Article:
On July 13th, the Center for Medicare and Medicaid Services (“CMS”) released the 2022 Medicare Physician Fee Schedule Proposed Rule (“2022 Proposed Rule”). This is the second step of the annual cycle for updating which healthcare services are reimbursable by Medicare, and to what extent:
- Q1 2021: The Digital Medicine Payment Advisory Group of the American Medical Association (AMA) develops and recommends new Current Procedural Terminology (CPT) codes for digital healthcare services.
- Q3 2021: CMS reviews utilization data of existing CPT codes, new medical literature, and the AMA’s recommendations. CMS publishes its annual Proposed Rule and solicits feedback from healthcare industry stakeholders in the form of public comments. (This is where we are now.)
- Q4 2021: CMS synthesizes feedback and publishes its annual Final Rule to the Federal Register.
Impact on Remote Physiological Monitoring (RPM)
The 2022 Proposed Rule did not put forward any changes to the five RPM CPT codes released since 2018: 99091, 99453, 99454, 99457, 99458. This stability is welcomed and exciting. Practices who have adopted RPM in its first few years can focus their efforts on improving the health of their chronic patients on RPM, and expanding their programs to all who need RPM. Practices who’ve yet to adopt RPM should feel comfortable that RPM is here to stay.
New Reimbursement for Remote Therapeutic Monitoring (RTM)
The 2022 Proposed Rule does expand CMS reimbursement into a new area of remote monitoring – Remote Therapeutic Monitoring (RTM). CMS has proposed that RTM should have reimbursement parity with RPM, and the language of the RTM codes resembles that of the RPM codes:
Setup and patient education (one code):
- CPT Code 989X1: Remote therapeutic monitoring (e.g., respiratory system status, musculoskeletal system status, therapy adherence, therapy response); initial setup and patient education on use of equipment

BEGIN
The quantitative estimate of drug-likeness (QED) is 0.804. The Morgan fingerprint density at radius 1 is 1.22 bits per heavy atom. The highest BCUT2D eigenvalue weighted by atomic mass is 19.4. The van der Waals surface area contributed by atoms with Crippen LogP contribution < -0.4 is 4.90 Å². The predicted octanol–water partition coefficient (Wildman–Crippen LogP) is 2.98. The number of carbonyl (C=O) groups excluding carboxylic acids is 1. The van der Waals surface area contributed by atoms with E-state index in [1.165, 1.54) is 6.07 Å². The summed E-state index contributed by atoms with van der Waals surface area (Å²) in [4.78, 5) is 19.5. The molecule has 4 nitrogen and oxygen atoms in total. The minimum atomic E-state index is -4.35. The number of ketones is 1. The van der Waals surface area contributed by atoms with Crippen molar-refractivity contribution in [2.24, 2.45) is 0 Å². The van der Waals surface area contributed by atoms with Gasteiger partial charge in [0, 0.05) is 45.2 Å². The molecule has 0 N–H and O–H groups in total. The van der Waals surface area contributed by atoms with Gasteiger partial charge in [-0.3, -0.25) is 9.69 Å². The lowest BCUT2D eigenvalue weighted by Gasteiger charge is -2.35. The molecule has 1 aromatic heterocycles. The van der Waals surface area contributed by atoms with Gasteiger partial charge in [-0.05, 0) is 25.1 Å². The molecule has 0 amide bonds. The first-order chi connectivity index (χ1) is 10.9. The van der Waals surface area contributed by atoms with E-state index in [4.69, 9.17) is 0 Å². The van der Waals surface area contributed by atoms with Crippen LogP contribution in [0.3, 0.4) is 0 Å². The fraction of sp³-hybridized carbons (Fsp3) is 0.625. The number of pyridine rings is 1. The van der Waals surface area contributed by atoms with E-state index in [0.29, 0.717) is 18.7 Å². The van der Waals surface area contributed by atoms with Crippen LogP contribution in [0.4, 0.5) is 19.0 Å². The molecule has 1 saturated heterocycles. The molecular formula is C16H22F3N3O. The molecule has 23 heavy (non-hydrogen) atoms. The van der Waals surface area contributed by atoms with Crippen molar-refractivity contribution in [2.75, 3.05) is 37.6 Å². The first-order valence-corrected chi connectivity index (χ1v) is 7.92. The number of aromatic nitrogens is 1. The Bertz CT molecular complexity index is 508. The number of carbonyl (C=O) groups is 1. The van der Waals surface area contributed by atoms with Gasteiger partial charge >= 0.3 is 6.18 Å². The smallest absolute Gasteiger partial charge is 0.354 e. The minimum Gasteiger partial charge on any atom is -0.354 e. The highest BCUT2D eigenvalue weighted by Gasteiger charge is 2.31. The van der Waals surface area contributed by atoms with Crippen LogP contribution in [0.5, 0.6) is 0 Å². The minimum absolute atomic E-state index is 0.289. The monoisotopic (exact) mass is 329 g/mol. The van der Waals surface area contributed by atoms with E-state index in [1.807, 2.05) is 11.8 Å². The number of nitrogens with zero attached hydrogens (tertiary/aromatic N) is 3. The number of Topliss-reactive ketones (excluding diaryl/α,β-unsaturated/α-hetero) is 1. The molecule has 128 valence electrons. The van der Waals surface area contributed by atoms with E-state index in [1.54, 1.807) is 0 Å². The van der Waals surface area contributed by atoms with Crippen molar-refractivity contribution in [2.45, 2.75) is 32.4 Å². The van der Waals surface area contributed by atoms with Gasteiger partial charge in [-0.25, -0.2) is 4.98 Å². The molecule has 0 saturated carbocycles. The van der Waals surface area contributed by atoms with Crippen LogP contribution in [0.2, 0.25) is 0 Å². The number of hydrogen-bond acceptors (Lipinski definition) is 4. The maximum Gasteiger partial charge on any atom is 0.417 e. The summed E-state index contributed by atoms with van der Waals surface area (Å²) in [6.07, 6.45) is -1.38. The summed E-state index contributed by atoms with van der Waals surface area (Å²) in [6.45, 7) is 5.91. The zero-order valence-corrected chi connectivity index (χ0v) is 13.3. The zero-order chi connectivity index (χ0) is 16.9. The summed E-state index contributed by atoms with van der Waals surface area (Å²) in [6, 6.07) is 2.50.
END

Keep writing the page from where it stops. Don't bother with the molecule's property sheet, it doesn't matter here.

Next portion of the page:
Device supply with data / programmed alerts (two codes):
- CPT Code 989X2: Remote therapeutic monitoring (e.g., respiratory system status, musculoskeletal system status, therapy adherence, therapy response); device(s) supply with scheduled (e.g., daily) recording(s) and/or programmed alert(s) transmission to monitor respiratory system, each 30 days
- CPT Code 989X3: Remote therapeutic monitoring (e.g., respiratory system status, musculoskeletal system status, therapy adherence, therapy response); device(s) supply with scheduled (e.g., daily) recording(s) and/or programmed alert(s) transmission to monitor musculoskeletal system, each 30 days
Monitoring and interactive communication (two codes):
- CPT Code 989X4: Remote therapeutic monitoring treatment management services, physician/other qualified health care professional time in a calendar month requiring at least one interactive communication with the patient/caregiver during the calendar month; first 20 minutes
- CPT Code 989X5: Remote therapeutic monitoring treatment management services, physician/other qualified health care professional time in a calendar month requiring at least one interactive communication with the patient/caregiver during the calendar month; each additional 20 minutes
A close reading of the codes’ language indicates a few important differences from RPM:
- RTM is constrained to two condition categories: While RPM does not constrain reimbursement qualification to specific condition categories, RTM does: respiratory and musculoskeletal only.
- RTM allows non-physiological data: While RPM requires physiological data, RTM allows for non-physiological data salient to a patient’s condition, e.g. therapy adherence, therapy response.
- RTM allows self-reported data: While RPM requires automatic data transmission from a medical device, RTM can be self-reported.
- Physical therapists can furnish RTM: While RPM allows general supervision for “incident to” billing, it is an E/M code, which physical therapists cannot bill to; RTM are classified as general medicine codes.
Finally, the CMS offered a hypothetical example of how RTM might be used under the Proposed Rule:
An asthmatic patient is prescribed a rescue inhaler equipped with an FDA-approved medical device that monitors when the patient uses the inhaler, how many times during the day the patient uses the inhaler, how many puffs/doses the patient uses each time, and the pollen count and environmental factors that exist in the patient’s location at that time. This is non-physiologic data. The data is then used by the treating practitioner to assess the patient’s therapeutic response and adherence to the asthma treatment plan. This can enable the practitioner to better determine how well the patient is responding to the particular medication, what social or environmental factors affect the patient’s respiratory system status, and what changes could be made to improve the patient’s health.
This illustrative use case is helpful, and only scratches the surface of what might be possible with RTM. All stakeholders involved in the remote monitoring space should feel encouraged by the continued investment into remote monitoring, with the number and value of reimbursable codes set to double come January 1, 2022.